As argued by the NYSBA, when this method of inquiry is applied to Rule 506(b) offerings, it is clear such offerings should be considered non-public. Where a 506(b) offering is made to unaccredited investors, the issuer is required by Regulation D to provide extensive disclosures regarding itself and the offer.  Where such an offering is made only to accredited investors, no such disclosures are required by Regulation D, but the accredited investors have the sophistication and leverage to obtain this information-in other words "to fend"-for themselves. The purposes of the Martin Act are therefore not furthered by designating such offerings public and requiring further disclosure.
This argument applies equally, if not more so, to offerings under Rule 506(c). Unlike in offerings under Rule 506(b), purchases under Rule 506(c) can only be made by accredited investors. Moreover, Rule 506(c) imposes a strict verification process to ensure that those purchasers claiming to be accredited investors actually do meet the net worth requirements for such a designation, reducing the risk that an investor unable to fend for itself will sneak into the offering. 
More importantly, all Rule 506 offerings are now subject to so-called "Bad Actor" rules that obviate the need for Martin Act disclosure requirements entirely. As noted by the Landes court, the Martin Act focuses on disclosure regarding the issuer, and "is useful to offerees in only the general sense of warning them about those they are trusting with their money."  For example, the Form 99 statement that issuers are required to file under the Martin Act requires disclosure of any criminal conviction, expulsion or suspension from a securities exchange or any other legal action relating to securities offerings by the issuer or its principals. This is information that public offerees must be aware of for their protection. However, Rule 506 obviates the need for such disclosure because, pursuant to its recently adopted Bad Actor provisions,  as required by the Dodd-Frank Act, any issuer who has engaged in wrongdoing of the sort that must be disclosed on Form 99 is specifically barred from relying on the rule. Therefore, an issuer relying on Rule 506 can have no wrongdoing to disclose to offerees on Form 99, and New York has no interest in requiring such an issuer to file one.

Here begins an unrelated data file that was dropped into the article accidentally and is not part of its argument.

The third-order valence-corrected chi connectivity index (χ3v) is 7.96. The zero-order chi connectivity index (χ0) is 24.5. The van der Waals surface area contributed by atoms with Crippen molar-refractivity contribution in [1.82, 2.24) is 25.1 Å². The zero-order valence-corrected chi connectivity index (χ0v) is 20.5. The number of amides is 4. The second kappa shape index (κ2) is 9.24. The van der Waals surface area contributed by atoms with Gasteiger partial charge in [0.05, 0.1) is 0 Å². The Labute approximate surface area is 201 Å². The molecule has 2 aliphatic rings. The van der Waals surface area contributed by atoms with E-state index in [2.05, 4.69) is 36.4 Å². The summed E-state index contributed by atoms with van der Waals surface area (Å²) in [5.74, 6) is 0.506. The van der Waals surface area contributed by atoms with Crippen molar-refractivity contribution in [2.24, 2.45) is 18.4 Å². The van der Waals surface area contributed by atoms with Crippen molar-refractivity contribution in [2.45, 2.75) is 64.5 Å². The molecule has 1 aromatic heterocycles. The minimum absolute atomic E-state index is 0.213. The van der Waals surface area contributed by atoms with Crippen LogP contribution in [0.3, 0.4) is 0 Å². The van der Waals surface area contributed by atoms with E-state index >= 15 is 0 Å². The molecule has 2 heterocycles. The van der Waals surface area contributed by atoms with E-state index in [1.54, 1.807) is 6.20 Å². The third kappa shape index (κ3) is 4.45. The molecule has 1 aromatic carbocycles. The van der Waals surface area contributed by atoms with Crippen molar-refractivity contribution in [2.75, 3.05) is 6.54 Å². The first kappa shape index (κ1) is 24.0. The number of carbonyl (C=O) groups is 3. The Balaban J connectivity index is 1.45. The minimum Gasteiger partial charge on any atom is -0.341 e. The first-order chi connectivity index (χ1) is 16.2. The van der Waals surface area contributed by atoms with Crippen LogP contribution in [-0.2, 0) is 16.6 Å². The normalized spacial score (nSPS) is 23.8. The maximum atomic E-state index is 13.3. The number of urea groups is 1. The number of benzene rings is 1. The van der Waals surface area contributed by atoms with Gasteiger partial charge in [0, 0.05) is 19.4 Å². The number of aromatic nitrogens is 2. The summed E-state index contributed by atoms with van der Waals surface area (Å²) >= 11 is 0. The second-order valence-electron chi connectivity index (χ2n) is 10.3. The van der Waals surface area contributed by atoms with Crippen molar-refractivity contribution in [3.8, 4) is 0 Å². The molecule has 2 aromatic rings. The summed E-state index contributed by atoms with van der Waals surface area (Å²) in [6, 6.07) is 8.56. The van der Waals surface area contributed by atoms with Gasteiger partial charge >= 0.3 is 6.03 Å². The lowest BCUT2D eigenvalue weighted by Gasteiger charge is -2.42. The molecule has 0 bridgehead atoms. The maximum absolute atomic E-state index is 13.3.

Finally, the restrictions imposed on the resale of securities purchased in Rule 506(c) offerings are a further indication that they are not public offerings. As noted by the NYSBA, Rule 506 offerings should not be considered public because resale of securities sold in such offerings is restricted. Securities sold in Rule 506 offerings, whether under Rule 506(b) or 506(c), cannot be resold without registration under the Securities Act or an exemption from registration.  Moreover, such securities must bear a legend notifying the holder that they are unregistered and subject to restrictions on transfer.  These restrictions on liquidity are not consistent with an offering to the public, and ensure that the securities will not be distributed to a wider group of less sophisticated investors.